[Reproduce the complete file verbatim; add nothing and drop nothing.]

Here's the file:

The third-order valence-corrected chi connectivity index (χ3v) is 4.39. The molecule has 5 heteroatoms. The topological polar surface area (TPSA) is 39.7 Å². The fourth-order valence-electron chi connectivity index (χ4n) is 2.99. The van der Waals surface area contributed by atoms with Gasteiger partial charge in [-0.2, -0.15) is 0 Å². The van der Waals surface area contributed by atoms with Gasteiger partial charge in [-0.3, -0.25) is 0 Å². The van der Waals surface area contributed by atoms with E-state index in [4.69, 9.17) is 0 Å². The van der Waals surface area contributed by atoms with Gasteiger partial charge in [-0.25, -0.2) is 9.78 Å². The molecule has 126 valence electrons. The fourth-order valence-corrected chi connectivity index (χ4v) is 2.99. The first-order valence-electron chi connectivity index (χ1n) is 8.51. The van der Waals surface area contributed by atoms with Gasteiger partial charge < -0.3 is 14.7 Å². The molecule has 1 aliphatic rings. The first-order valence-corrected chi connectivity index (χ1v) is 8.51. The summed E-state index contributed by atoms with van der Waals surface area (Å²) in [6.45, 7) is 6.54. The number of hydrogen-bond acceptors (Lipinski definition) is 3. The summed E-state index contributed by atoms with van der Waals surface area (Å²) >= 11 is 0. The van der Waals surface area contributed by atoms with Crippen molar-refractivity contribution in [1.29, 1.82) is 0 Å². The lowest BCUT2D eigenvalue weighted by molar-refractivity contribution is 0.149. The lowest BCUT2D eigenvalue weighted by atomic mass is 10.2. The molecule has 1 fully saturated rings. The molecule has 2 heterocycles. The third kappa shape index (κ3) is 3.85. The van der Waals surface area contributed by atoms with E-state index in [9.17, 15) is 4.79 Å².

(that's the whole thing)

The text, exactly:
The third-order valence-corrected chi connectivity index (χ3v) is 4.39. The molecule has 5 heteroatoms. The topological polar surface area (TPSA) is 39.7 Å². The fourth-order valence-electron chi connectivity index (χ4n) is 2.99. The van der Waals surface area contributed by atoms with Gasteiger partial charge in [-0.2, -0.15) is 0 Å². The van der Waals surface area contributed by atoms with Gasteiger partial charge in [-0.3, -0.25) is 0 Å². The van der Waals surface area contributed by atoms with E-state index in [4.69, 9.17) is 0 Å². The van der Waals surface area contributed by atoms with Gasteiger partial charge in [-0.25, -0.2) is 9.78 Å². The molecule has 126 valence electrons. The fourth-order valence-corrected chi connectivity index (χ4v) is 2.99. The first-order valence-electron chi connectivity index (χ1n) is 8.51. The van der Waals surface area contributed by atoms with Gasteiger partial charge < -0.3 is 14.7 Å². The molecule has 1 aliphatic rings. The first-order valence-corrected chi connectivity index (χ1v) is 8.51. The summed E-state index contributed by atoms with van der Waals surface area (Å²) in [6.45, 7) is 6.54. The number of hydrogen-bond acceptors (Lipinski definition) is 3. The summed E-state index contributed by atoms with van der Waals surface area (Å²) >= 11 is 0. The van der Waals surface area contributed by atoms with Crippen molar-refractivity contribution in [1.29, 1.82) is 0 Å². The lowest BCUT2D eigenvalue weighted by molar-refractivity contribution is 0.149. The lowest BCUT2D eigenvalue weighted by atomic mass is 10.2. The molecule has 1 fully saturated rings. The molecule has 2 heterocycles. The third kappa shape index (κ3) is 3.85. The van der Waals surface area contributed by atoms with E-state index in [9.17, 15) is 4.79 Å².